Today, Farmhouse Fabrics, which outgrew its original location, has a separate building on their farm property and is mainly an online business. This enables them to offer unique scheduling for sharp young moms and college students to work there part-time. Sally explains, “We love our customers, and when people take time to place an order, we are appreciative and strive to provide one-on-one customer service through the Internet. Each order is processed individually with special attention paid to fabrics and trim selections with an effort to coordinate and match customer projects.” When asked about special memories, Sally tells this delightful story.

Years ago, I purchased a “large quantity” of mixed mother-of-pearl buttons. On a hot South Carolina summer day, they were delivered by a Roadway truck. There were 6,000 pounds of mother-of-pearl buttons in 30-pound boxes. The driver disconnected the cab of his truck and told me to give him a call when I had emptied his truck. My family of men had to help with the job. Where do you put 3 tons of buttons? Our family garage has never again been used for a vehicle. My sons asked me once, “Mom, when will you get the buttons out of my closet?”

farmhouseFabrics3Another son had a big surprise when Sally came home from out of town. When she arrived to take a ride in his old Camaro being “restored,” Sally looked up to see that he had covered the roof in her silk velvet. He said he liked the way it felt. He had walked through the shop touching the fabrics until he found one that would work. He didn’t care about the costs.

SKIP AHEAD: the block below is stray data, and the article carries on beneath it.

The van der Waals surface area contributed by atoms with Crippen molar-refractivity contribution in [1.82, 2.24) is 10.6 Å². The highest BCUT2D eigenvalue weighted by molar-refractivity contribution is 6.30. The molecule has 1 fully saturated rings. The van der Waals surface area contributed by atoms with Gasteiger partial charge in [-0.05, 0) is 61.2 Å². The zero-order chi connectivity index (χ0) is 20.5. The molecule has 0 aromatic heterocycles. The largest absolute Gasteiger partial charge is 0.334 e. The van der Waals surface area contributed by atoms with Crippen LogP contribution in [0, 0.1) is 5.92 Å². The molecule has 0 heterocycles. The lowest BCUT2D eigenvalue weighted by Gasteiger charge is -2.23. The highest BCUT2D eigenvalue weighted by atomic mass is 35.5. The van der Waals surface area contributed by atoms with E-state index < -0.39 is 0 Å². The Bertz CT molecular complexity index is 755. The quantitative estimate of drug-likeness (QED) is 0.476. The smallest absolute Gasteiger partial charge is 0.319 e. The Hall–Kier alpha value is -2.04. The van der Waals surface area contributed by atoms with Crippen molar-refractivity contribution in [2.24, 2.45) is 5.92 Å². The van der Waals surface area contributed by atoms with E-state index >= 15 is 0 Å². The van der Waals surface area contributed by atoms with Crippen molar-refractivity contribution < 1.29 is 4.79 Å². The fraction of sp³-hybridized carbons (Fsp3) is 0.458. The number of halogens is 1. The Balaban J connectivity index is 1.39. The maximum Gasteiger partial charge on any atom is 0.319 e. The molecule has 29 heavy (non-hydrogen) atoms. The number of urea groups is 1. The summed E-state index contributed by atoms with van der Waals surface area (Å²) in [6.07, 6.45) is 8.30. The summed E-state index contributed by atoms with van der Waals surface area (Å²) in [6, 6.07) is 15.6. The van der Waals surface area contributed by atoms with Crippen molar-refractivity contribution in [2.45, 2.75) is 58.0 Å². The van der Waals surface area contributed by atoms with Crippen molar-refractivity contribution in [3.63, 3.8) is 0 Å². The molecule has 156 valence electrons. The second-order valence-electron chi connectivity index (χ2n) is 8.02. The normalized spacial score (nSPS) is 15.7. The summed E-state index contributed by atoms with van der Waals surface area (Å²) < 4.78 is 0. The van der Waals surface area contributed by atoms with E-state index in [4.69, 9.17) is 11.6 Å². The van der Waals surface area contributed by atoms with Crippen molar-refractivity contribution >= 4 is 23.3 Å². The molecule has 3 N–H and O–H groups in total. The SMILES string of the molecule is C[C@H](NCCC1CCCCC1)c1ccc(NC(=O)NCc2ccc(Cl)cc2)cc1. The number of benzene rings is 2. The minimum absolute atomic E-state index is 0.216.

Sally recalls with great fondness the people who have mentored and encouraged her throughout the process of building a business and is very sentimental and grateful. While some are not still alive, she insists their spirit lives on through her business. Her company has evolved, and only time will tell what the future holds. “I am a finder, which is a better way to say that I like to shop,” Sally explains. She started her business going to estate sales, yard sales, and auctions. That led her to a shopping trip in the Philadelphia industrial district with her sister, going down into a scary basement of an old factory because Sally caught the whiff of a room full of vintage buttons that she just couldn’t pass up. From there she found herself climbing into the rafters of old barns outside New York and digging through boxes of ribbons and trim that had been stored for at least 40 years! Because she loves the beauty and quality of vintage sewing supplies, she delights in finding a stash.

When asked about the secret of her success, Sally knows it’s partly that she loves what she does. And while she is only open the farmhouseFabrics6first Friday of every month to the public, she delights in groups coming for a special visit. She especially loves it when sewing friends drop by on their way through the area. Sally Whinghter is a friend to the sewing world, and with her special touch for finding the perfect fabric, trim, or notions, she has created a legacy of friendship and service. From her humble beginnings in the barn to today, she remains one of the great resources for inspiration for sewists.

Farmhouse Fabrics has a retail website: and a wholesale website:


Find this article and more in our Spring 2016 issue!